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TOWANDA - Smithfield Township Supervisor Jackie Kingsley says that a gas company is deducting anywhere from 0 to 50 percent of her family's gas royalty payments for post-production costs.
Another Bradford County resident says that Chesapeake Energy Corp., which is the primary lease holder on her property, has been deducting anywhere from 35 to 50 percent of her gas royalty payments for post-production costs.
Five different Bradford County residents had a 12 1/2 percent royalty rate written on their lease, but, due to deductions for post-production costs, their most recent royalty payments actually ranged from 1.47 percent to 3.11 percent, according to Bradford County Commissioner Doug McLinko.
The Bradford County commissioners on Tuesday passed a resolution aimed at helping to address what they are calling unreasonably large deductions from royalty checks for post-production costs.
The resolution asks the Legislature to address the Pennsylvania Supreme Court's March 2010 ruling in the Kilmer vs. Elexco Land Service Inc. case, which allowed deductions for post-production costs to reduce royalty payments below the state's 12 1/2 percent guaranteed minimum royalty rate.
Specifically, the resolution asks the state legislature to take action that would prevent deductions for post-production expenses from reducing royalty payments below 12 1/2 percent.
"Just about everyone knew that with every lease, we were guaranteed a minimum of a 12 1/2 percent royalty," said Eric Matthews, chairman of the Bradford County Republican Party. "Then the state Supreme Court made a decision that changed that interpretation. We want the Legislature to correct that."
McLinko said there are "hundreds and hundreds" of cases in Bradford County where unreasonably large deductions are being taken out of gas royalty checks.
"I'm very upset about this," McLinko said. "This (cases where unreasonably large deductions are being taken out of royalty payments) is out of control."
The deductions are being taken out for various expenses, such as transporting the gas to market, processing the gas and transporting the gas to market.
McLinko said he has talked to county commissioners from other gas-producing states who are "shocked" when they find out the size of post-production deductions that are being taken out of the Bradford County property owners' checks.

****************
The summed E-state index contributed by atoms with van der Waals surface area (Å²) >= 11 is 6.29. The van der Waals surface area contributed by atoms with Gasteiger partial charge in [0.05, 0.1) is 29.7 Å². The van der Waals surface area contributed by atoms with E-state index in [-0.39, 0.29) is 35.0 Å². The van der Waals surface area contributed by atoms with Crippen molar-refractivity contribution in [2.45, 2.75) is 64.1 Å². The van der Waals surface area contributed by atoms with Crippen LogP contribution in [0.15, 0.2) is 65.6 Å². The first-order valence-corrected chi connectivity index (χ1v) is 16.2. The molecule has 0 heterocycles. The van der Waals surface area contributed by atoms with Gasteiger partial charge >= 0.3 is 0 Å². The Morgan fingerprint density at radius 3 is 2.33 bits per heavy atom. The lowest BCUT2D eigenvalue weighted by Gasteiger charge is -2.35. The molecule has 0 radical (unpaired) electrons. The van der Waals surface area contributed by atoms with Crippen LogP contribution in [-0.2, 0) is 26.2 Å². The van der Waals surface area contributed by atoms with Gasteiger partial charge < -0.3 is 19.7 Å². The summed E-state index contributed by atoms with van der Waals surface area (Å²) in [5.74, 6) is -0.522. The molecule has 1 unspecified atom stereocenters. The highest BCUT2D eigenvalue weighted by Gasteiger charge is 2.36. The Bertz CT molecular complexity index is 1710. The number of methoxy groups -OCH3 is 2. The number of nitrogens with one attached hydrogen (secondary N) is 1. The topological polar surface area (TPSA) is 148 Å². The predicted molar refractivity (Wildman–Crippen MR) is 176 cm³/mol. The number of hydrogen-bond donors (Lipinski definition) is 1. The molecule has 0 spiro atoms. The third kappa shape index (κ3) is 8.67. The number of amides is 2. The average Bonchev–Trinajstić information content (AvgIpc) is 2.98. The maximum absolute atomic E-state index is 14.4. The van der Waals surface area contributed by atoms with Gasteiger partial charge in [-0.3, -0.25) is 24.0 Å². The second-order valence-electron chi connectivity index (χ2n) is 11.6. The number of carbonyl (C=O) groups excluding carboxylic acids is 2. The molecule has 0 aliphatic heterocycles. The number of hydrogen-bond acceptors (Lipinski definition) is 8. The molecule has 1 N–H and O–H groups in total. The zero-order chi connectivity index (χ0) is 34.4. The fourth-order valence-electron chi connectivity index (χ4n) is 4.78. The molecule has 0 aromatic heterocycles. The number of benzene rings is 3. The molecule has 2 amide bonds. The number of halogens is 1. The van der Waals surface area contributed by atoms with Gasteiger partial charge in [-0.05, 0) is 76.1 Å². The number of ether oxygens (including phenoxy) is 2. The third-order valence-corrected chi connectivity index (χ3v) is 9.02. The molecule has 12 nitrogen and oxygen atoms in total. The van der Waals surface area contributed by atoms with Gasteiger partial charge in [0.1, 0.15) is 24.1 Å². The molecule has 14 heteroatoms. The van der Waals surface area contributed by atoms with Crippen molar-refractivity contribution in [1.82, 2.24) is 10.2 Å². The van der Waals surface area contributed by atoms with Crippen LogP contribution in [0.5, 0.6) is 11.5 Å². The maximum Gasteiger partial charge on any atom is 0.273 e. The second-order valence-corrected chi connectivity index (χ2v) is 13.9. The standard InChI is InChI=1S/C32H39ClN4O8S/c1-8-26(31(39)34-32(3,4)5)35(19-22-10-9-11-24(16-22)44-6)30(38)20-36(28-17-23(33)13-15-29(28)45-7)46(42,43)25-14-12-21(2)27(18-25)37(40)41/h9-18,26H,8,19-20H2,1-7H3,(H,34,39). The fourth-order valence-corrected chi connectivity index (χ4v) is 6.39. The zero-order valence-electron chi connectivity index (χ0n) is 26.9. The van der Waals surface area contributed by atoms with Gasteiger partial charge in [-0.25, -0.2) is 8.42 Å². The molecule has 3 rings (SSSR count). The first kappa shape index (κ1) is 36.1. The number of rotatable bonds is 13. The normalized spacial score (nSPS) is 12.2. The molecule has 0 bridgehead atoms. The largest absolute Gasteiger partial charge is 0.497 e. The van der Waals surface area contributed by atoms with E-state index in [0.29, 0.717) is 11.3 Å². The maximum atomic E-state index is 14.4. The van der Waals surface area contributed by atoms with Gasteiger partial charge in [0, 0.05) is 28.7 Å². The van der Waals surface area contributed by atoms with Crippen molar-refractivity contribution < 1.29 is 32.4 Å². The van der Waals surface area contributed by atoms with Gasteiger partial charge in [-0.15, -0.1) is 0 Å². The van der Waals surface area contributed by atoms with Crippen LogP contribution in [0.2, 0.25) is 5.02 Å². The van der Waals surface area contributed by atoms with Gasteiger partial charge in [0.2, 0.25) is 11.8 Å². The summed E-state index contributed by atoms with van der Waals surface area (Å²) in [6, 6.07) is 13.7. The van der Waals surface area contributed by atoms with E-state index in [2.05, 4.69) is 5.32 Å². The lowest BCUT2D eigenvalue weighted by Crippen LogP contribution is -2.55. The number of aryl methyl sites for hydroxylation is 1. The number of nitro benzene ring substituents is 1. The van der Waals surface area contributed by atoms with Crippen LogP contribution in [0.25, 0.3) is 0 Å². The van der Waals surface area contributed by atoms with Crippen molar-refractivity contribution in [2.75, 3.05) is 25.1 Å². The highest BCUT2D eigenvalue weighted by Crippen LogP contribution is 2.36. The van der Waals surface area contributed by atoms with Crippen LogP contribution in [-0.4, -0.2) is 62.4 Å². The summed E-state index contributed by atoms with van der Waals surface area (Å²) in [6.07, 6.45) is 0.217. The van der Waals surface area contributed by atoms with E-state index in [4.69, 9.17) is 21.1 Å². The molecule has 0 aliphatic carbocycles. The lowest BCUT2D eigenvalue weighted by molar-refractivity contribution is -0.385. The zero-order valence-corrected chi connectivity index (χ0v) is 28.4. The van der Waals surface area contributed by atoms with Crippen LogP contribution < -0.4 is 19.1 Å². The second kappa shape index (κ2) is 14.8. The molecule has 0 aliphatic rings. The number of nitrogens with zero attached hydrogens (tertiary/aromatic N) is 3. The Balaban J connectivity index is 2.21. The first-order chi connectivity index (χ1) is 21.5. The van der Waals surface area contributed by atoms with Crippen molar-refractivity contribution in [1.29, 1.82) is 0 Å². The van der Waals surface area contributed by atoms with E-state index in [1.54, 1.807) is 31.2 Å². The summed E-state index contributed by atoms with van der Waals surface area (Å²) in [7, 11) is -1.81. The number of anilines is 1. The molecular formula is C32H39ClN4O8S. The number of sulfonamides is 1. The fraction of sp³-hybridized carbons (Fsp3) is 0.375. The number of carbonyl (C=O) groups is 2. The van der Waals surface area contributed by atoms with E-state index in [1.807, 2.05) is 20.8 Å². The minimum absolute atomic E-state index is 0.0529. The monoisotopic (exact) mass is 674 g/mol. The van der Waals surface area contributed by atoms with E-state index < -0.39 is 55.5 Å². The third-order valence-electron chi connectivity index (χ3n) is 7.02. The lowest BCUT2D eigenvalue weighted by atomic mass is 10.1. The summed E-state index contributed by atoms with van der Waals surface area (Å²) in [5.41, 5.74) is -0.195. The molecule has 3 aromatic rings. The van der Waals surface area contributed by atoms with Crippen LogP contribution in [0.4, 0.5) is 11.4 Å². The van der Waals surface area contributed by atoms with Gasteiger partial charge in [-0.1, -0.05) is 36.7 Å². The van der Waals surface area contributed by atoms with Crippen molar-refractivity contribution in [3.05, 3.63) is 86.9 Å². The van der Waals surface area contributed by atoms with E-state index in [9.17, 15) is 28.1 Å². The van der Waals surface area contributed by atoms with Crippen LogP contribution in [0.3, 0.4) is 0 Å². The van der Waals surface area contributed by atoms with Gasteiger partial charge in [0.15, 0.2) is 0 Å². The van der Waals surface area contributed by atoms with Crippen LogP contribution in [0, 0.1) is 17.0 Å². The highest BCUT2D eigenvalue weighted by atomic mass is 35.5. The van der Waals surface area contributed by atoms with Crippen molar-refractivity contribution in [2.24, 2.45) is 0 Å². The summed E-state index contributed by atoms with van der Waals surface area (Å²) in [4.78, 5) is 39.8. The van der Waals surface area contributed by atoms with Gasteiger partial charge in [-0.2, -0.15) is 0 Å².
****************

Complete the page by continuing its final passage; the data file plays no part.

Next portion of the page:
McLinko said that gas companies differ on the extent to which they deduct post-production costs from royalty payments.
One company might make "unreasonable" deductions, another might make "reasonable" deductions, while a third might make no deductions at all, he said.
Pickett said that she has received complaints from her constituents who are shocked at how large the deductions for post-production costs are. A large number of those complaints, she said, are against Chesapeake Energy. However, Pickett quickly pointed out, the large number of complaints against Chesapeake may be related to the fact that the company has drilled the most wells in Bradford County, and is presumably is the largest producer of natural gas in the county.
Pickett said there are other issues related to post-production costs, including the fact that many people can't determine the specific expense that is being deducted from their royalty check and have no way of knowing whether the gas company is overcharging them for the deductions.
The resolution passed by the commissioners on Tuesday is simply a "starting point" for addressing the issues related to post-production costs, McLinko said.
McLinko said that royalty payments can be crucial to a family's budget.
For example, an elderly couple's monthly royalty payment of $500 to $600 could be a "game changer" for them, because it might enable them to pay their property taxes so they can stay in their home, or buy medications.